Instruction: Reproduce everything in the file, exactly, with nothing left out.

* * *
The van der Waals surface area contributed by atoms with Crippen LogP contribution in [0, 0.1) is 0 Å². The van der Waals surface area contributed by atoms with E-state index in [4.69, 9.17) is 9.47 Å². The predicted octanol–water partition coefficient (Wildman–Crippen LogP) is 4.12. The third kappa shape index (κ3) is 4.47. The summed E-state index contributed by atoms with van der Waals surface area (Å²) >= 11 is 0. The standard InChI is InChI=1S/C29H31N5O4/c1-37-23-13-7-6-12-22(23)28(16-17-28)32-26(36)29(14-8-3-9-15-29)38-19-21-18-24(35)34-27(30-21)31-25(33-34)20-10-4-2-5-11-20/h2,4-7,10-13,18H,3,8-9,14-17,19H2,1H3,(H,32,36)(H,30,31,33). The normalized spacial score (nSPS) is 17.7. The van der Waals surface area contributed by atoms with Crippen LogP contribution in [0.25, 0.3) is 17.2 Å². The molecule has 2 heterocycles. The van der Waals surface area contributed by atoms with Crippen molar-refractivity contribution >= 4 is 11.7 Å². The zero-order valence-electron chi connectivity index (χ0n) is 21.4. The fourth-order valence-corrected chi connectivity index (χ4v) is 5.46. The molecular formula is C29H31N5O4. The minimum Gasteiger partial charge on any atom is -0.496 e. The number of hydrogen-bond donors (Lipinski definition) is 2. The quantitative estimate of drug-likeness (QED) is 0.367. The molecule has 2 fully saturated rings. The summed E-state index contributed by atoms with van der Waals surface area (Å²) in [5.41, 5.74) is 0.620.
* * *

The van der Waals surface area contributed by atoms with Crippen LogP contribution in [0, 0.1) is 0 Å². The van der Waals surface area contributed by atoms with E-state index in [4.69, 9.17) is 9.47 Å². The predicted octanol–water partition coefficient (Wildman–Crippen LogP) is 4.12. The third kappa shape index (κ3) is 4.47. The summed E-state index contributed by atoms with van der Waals surface area (Å²) >= 11 is 0. The standard InChI is InChI=1S/C29H31N5O4/c1-37-23-13-7-6-12-22(23)28(16-17-28)32-26(36)29(14-8-3-9-15-29)38-19-21-18-24(35)34-27(30-21)31-25(33-34)20-10-4-2-5-11-20/h2,4-7,10-13,18H,3,8-9,14-17,19H2,1H3,(H,32,36)(H,30,31,33). The normalized spacial score (nSPS) is 17.7. The van der Waals surface area contributed by atoms with Crippen LogP contribution in [0.25, 0.3) is 17.2 Å². The molecule has 2 heterocycles. The van der Waals surface area contributed by atoms with Crippen molar-refractivity contribution >= 4 is 11.7 Å². The zero-order valence-electron chi connectivity index (χ0n) is 21.4. The fourth-order valence-corrected chi connectivity index (χ4v) is 5.46. The molecular formula is C29H31N5O4. The minimum Gasteiger partial charge on any atom is -0.496 e. The number of hydrogen-bond donors (Lipinski definition) is 2. The quantitative estimate of drug-likeness (QED) is 0.367. The molecule has 2 fully saturated rings. The summed E-state index contributed by atoms with van der Waals surface area (Å²) in [5.41, 5.74) is 0.620.